Following construction of the claims, Judge Capser denied Philips’ motion for summary judgment of validity. WAC had sought inter partes review on several grounds, some of which were denied. Judge Casper, citing to Shaw Industries Group v. Automated Creel Systems, found that the Federal Circuit had determined that the estoppel resulting from an unsuccessful IPR did not apply to grounds that were not instituted by the PTO. Judge Casper denied WAC’s motion to compel the deposition of the named inventor of one of the patents-in-suit for lack of relevance. WAC had asserted that the inventor’s testimony was relevant on patent practices at the time the application was filed, prior art, the problem the patent allegedly solves, the underlying development of the technology claimed in the patent, the alleged contribution of each inventor to the patent, and the facts and circumstances surrounding the alleged invention. The problem was that none of these issues related to any claims or defenses of WAC, thus making these issues irrelevant. The court specifically noted, however, that the inventor was no longer an employee and was a resident of France, suggesting that the relevancy might have been sufficient had the witness been more readily available, but did not outweigh the inconvenience of making the witness appear.
Magistrate Judge Boal granted in part and denied in part Plaintiff’s motion to compel in a case involving claims of patent infringement, correction of inventorship and breach of contract. With respect to requests relating to customer identification information, she determined such information was relevant to infringement and damages, as well as to the breach of the non-disclosure agreement alleged, but limited the scope of the interrogatories to exclude communications with third parties who were not customers, potential customers, or distributors, and limited the subject of the communications to the accused products. Similarly, Judge Boal allowed the motion to compel sales information that underlies the summary spreadsheets produced by the defendants, but limited other requests that sought “all documents and things pertaining to” requests and requests seeking sales information on non-accused products as overly broad – “[c]ourts may find requests overly broad when they are couched in such broad language as to make arduous the task of deciding which of numerous documents may conceivably fall within their scope.” Finally, Judge Boal denied requests for information on each named inventor’s contribution to the specification and drawings of the disputed patents, finding that, as the inventorship dispute focusses on the claims, evidence on contributions to the specification is not proportional to the burdens imposed by the request.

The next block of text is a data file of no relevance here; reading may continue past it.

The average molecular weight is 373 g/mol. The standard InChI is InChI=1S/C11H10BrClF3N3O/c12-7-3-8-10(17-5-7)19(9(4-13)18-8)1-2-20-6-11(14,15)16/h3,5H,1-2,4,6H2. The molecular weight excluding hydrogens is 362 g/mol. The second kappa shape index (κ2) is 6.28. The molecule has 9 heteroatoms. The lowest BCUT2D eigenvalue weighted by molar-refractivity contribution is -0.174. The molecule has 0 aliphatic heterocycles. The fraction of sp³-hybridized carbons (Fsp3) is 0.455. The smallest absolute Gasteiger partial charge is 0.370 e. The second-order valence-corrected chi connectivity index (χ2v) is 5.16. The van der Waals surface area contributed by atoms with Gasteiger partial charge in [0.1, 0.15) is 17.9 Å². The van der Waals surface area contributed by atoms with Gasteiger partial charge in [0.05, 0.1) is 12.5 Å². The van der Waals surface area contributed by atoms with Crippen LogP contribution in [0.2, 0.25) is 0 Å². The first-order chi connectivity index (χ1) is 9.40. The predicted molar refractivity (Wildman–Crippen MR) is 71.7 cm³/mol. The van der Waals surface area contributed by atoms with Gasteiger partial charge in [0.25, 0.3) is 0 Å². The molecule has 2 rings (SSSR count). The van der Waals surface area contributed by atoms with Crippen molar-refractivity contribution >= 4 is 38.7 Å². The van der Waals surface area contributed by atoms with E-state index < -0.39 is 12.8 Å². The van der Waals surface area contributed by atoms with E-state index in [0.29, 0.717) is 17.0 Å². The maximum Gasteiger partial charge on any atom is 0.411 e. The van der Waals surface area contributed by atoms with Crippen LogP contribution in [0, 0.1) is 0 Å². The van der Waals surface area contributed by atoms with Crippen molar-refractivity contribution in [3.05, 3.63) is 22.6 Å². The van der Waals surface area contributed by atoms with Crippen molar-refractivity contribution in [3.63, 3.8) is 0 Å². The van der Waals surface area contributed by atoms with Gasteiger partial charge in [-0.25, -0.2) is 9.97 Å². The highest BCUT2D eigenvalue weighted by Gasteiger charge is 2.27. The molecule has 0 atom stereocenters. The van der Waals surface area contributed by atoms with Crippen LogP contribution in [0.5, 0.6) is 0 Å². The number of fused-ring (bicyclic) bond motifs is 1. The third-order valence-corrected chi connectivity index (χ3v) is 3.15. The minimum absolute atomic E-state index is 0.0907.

Abiomed sued Maquet seeking a declaratory judgment that its Impella intracardiac heart pumps do not infringe Maquet’s patents, and Maquet counterclaimed for infringement. Abiomed, believing that Maquet’s parent company, Getinge AB, controls the litigation, moved to compel the deposition of Abraham Roani, Getinge’s General Counsel, on valuation, commercialization, validity and enfoceability of the patents-in-suit. Maquet opposed, arguing that any information Roani has would be protected by the attorney-client privilege and work product doctrine, and Maquet offered a non-attorney alternative witness. Magistrate Judge Boal, noting the red flags that are raised by the noticing of deposition of the opposing party’s attorney, referred to the Shelton test adopted by the Eight Circuit, which requires there be no other means to obtain the sought information, the information be relevant and non-privileged, and the information be crucial to the development of the case. She found that Abiomed had not met the first of these criteria, particularly given the proffer of a non-attorney witness, and denied the motion without prejudice.
Maquet fared better with its motion to compel. Abiomed unsuccessfully sought to limit production to documents relating to features of the accused products that are alleged to meet the claim limitations, rather than technical information on all features of the accused products. While Judge Boal compelled production of documents related to the accused products and not just the accused features, she sided with Abiomed that requests seeking all documents “related to” particular topics were overly broad, and limited these requests to the specific examples of types of documents contained in the requests. Finally, Judge Boal required Abiomed to produce technical documents that predate the six-year limitation on damages period set forth in 35 U.S.C. § 286, because such documents go to infringement and not just to damages.
Judge Young, tired of discovery disputes this case, put forward a new approach on Wednesday. With five trial days coming up in early September and the parties contending that relevant documents still had not been produced, Judge Young stated that no party would be allowed to introduce into evidence anything that had reasonably been called for but not produced prior to Monday, August 21, and that he would draw an adverse inference at trial against any party found not to have produced relevant and responsive documents. Effectively, he is inviting the parties to either cooperate or to dig their own graves.